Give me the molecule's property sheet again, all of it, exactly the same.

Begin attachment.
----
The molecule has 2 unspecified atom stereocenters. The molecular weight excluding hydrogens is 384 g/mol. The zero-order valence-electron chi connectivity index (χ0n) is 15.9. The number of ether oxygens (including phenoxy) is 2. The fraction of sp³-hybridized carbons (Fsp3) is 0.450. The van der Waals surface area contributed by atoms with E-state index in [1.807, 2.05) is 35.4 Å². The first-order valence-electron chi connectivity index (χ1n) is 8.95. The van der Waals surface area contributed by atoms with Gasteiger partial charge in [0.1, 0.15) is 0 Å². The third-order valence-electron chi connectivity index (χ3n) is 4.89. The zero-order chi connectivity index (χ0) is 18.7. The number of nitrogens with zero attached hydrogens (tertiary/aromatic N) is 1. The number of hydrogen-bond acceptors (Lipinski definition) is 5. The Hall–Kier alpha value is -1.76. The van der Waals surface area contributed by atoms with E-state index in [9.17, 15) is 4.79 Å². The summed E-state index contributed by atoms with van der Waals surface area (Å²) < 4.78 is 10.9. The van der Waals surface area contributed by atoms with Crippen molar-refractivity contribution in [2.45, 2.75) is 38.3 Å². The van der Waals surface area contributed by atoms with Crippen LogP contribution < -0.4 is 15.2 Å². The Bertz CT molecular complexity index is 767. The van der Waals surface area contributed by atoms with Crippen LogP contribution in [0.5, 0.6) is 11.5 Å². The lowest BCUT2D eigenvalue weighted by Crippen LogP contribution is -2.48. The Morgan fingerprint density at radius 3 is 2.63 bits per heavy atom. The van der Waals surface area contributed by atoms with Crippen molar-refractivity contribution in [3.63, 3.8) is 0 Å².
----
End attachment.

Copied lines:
The molecule has 2 unspecified atom stereocenters. The molecular weight excluding hydrogens is 384 g/mol. The zero-order valence-electron chi connectivity index (χ0n) is 15.9. The number of ether oxygens (including phenoxy) is 2. The fraction of sp³-hybridized carbons (Fsp3) is 0.450. The van der Waals surface area contributed by atoms with E-state index in [1.807, 2.05) is 35.4 Å². The first-order valence-electron chi connectivity index (χ1n) is 8.95. The van der Waals surface area contributed by atoms with Gasteiger partial charge in [0.1, 0.15) is 0 Å². The third-order valence-electron chi connectivity index (χ3n) is 4.89. The zero-order chi connectivity index (χ0) is 18.7. The number of nitrogens with zero attached hydrogens (tertiary/aromatic N) is 1. The number of hydrogen-bond acceptors (Lipinski definition) is 5. The Hall–Kier alpha value is -1.76. The van der Waals surface area contributed by atoms with E-state index in [9.17, 15) is 4.79 Å². The summed E-state index contributed by atoms with van der Waals surface area (Å²) < 4.78 is 10.9. The van der Waals surface area contributed by atoms with Crippen molar-refractivity contribution in [2.45, 2.75) is 38.3 Å². The van der Waals surface area contributed by atoms with Crippen LogP contribution < -0.4 is 15.2 Å². The Bertz CT molecular complexity index is 767. The van der Waals surface area contributed by atoms with Crippen LogP contribution in [0.5, 0.6) is 11.5 Å². The lowest BCUT2D eigenvalue weighted by Crippen LogP contribution is -2.48. The Morgan fingerprint density at radius 3 is 2.63 bits per heavy atom. The van der Waals surface area contributed by atoms with Crippen molar-refractivity contribution in [3.63, 3.8) is 0 Å².